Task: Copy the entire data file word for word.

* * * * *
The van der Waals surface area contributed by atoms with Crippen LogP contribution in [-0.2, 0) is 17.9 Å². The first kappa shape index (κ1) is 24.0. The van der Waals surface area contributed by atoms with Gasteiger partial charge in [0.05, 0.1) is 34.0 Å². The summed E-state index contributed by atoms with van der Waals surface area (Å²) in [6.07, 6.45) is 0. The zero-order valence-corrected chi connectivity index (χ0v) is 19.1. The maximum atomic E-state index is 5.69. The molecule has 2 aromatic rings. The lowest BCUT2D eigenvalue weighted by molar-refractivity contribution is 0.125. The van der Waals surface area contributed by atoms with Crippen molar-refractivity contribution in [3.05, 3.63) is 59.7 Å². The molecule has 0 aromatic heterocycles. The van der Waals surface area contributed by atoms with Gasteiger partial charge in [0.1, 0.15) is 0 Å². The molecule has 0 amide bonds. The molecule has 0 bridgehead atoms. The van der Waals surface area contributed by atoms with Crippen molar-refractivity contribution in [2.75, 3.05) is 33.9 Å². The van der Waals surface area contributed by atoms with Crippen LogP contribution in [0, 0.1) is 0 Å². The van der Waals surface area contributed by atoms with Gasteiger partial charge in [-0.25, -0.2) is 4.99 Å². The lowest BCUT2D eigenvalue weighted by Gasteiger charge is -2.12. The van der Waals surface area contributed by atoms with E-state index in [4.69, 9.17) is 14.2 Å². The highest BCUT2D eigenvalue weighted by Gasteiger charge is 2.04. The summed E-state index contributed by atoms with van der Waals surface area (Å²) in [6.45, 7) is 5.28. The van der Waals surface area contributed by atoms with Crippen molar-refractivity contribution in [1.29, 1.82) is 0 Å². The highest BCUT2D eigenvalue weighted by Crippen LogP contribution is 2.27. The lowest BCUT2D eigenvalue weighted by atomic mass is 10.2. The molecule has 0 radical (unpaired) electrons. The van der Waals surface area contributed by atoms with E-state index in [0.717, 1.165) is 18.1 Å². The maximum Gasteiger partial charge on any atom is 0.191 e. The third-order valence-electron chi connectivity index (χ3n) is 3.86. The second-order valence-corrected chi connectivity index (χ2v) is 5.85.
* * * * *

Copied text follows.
The van der Waals surface area contributed by atoms with Crippen LogP contribution in [-0.2, 0) is 17.9 Å². The first kappa shape index (κ1) is 24.0. The van der Waals surface area contributed by atoms with Gasteiger partial charge in [0.05, 0.1) is 34.0 Å². The summed E-state index contributed by atoms with van der Waals surface area (Å²) in [6.07, 6.45) is 0. The zero-order valence-corrected chi connectivity index (χ0v) is 19.1. The maximum atomic E-state index is 5.69. The molecule has 2 aromatic rings. The lowest BCUT2D eigenvalue weighted by molar-refractivity contribution is 0.125. The van der Waals surface area contributed by atoms with Crippen molar-refractivity contribution in [3.05, 3.63) is 59.7 Å². The molecule has 0 aromatic heterocycles. The van der Waals surface area contributed by atoms with Gasteiger partial charge in [0.1, 0.15) is 0 Å². The molecule has 0 amide bonds. The molecule has 0 bridgehead atoms. The van der Waals surface area contributed by atoms with Crippen molar-refractivity contribution in [2.75, 3.05) is 33.9 Å². The van der Waals surface area contributed by atoms with Crippen LogP contribution in [0, 0.1) is 0 Å². The van der Waals surface area contributed by atoms with Gasteiger partial charge in [-0.25, -0.2) is 4.99 Å². The lowest BCUT2D eigenvalue weighted by Gasteiger charge is -2.12. The van der Waals surface area contributed by atoms with E-state index in [4.69, 9.17) is 14.2 Å². The highest BCUT2D eigenvalue weighted by Gasteiger charge is 2.04. The summed E-state index contributed by atoms with van der Waals surface area (Å²) in [6.45, 7) is 5.28. The van der Waals surface area contributed by atoms with Crippen molar-refractivity contribution in [1.29, 1.82) is 0 Å². The highest BCUT2D eigenvalue weighted by Crippen LogP contribution is 2.27. The lowest BCUT2D eigenvalue weighted by atomic mass is 10.2. The molecule has 0 radical (unpaired) electrons. The van der Waals surface area contributed by atoms with E-state index in [0.717, 1.165) is 18.1 Å². The maximum Gasteiger partial charge on any atom is 0.191 e. The third-order valence-electron chi connectivity index (χ3n) is 3.86. The second-order valence-corrected chi connectivity index (χ2v) is 5.85.